Former chef des phlegms (that’s Walloon French for Belgian leader,) Guy Verhofstadt is not someone who likes to be out of the headlines for long. With Brexit a done deal and other stories including the Trump impeachment fiaso, climate change and the coronavirus epidemic pushing European Union matters down the running order for news poor Guy must have been feeling a little starved of attention because the day after we left the EU on Jan 31st Guy, in a rabid, rambling rant predicted that in around 30 years Britain, reduced to failed state poverty by Brexit, would beg to be allowed back into the failing Union.
Obviously M. Verhofshit does not pay attention to the news, anyone who did would be aware that Italy, Poland, Denmark, Netherlands and Hungary are jostling to be next out of the exit door, while nationalism is on the rise in France, Germany, Spain, Austria, Portugal and Findland so one has to wonder what makes m. Verhofshit believe there will be an EU for Britain to rejoin in 30 years.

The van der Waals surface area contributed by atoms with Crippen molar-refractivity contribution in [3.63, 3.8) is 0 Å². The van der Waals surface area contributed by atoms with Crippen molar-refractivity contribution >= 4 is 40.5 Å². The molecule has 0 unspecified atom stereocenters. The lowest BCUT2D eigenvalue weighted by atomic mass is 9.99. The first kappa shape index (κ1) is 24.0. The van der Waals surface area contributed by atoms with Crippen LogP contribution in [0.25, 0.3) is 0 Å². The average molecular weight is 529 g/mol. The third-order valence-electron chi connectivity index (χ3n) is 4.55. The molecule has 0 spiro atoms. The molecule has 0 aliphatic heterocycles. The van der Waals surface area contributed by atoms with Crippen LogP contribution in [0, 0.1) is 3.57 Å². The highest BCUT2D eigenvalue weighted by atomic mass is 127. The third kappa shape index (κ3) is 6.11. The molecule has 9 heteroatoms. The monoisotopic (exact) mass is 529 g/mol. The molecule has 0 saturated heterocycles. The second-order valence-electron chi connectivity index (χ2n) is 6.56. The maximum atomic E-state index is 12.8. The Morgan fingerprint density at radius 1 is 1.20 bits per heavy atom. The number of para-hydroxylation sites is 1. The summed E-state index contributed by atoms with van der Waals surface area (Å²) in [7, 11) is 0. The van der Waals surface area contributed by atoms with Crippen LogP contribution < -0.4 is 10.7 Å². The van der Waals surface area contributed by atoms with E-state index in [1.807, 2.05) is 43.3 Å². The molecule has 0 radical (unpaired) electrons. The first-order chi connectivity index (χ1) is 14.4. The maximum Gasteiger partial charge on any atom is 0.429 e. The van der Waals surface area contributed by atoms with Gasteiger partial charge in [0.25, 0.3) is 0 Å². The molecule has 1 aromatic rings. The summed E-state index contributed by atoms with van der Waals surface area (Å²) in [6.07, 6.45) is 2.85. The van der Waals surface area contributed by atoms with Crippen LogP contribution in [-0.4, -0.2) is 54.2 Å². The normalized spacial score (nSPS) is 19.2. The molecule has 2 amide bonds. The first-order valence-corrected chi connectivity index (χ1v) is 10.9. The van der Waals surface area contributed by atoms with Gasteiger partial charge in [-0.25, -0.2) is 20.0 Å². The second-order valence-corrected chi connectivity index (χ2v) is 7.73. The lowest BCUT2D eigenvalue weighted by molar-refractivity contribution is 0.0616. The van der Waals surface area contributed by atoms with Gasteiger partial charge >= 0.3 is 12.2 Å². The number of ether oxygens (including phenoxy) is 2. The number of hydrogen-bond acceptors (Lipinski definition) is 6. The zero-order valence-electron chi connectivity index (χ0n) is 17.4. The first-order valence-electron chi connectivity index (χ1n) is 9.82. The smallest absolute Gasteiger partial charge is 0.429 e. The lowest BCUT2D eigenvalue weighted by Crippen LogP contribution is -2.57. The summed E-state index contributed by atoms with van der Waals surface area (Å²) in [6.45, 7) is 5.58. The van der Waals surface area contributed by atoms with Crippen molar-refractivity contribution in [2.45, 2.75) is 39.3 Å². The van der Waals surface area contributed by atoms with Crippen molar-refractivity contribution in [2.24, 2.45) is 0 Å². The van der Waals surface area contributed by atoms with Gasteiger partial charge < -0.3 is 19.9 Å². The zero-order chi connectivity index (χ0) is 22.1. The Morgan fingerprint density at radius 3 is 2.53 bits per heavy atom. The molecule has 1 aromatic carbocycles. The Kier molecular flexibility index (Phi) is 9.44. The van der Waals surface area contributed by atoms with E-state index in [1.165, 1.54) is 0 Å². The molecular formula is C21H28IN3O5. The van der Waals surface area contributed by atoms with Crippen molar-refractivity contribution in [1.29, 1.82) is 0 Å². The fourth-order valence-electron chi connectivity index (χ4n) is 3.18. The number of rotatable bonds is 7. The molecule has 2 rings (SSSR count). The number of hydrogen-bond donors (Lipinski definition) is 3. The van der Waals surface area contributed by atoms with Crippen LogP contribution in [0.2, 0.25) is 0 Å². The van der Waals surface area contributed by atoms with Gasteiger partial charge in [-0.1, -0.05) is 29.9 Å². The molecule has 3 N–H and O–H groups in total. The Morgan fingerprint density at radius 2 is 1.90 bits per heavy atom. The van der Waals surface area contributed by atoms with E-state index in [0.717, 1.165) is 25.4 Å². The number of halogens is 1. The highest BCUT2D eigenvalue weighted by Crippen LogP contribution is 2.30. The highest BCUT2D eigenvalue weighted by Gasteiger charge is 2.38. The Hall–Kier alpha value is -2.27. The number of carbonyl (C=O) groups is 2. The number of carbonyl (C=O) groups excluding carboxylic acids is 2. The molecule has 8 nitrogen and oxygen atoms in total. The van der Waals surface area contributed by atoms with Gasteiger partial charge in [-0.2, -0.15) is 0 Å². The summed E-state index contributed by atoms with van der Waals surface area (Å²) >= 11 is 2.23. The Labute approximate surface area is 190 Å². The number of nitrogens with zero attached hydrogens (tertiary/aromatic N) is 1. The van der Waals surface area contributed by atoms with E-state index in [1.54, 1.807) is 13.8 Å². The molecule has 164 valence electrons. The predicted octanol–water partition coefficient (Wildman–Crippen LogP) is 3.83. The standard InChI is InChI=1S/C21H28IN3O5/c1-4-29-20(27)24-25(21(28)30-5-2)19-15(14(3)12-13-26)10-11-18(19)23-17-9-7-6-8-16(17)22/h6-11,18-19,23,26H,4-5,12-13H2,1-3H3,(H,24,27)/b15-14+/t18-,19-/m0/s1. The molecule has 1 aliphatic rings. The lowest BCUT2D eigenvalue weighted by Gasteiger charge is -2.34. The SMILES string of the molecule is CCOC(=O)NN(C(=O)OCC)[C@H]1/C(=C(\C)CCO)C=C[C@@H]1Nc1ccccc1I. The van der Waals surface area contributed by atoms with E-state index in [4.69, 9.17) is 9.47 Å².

Her’s an excellent response to the Verhofstadt claim from my Quora colleague Barney Lane.
The extraction process from the EU has absorbed an awful lot of political and emotional energy. The formal departure is nearly a year late and the kerfuffle around it has been front page news for four years, during which we’ve lost two prime ministers had three general elections.
Whether supportive of or anti-Brexit, much of the media has been in uproar; either (depending on their leanings) at the supposed stupidity of those voting for it, or the shenanigans of the politicians who’ve been busily working to undermine it.
It’s been a stressful time but today, the situation is different. We have a majority government with a clear sense of direction, one that’s supported by a united parliamentary party. The light at the end of the tunnel is finally coming into view.
By the unspecified time in the future that Verhofstadt has in mind, the UK will have its own political and economic relationships, throughout the world. It will have trade deals with the US and other major global economic players.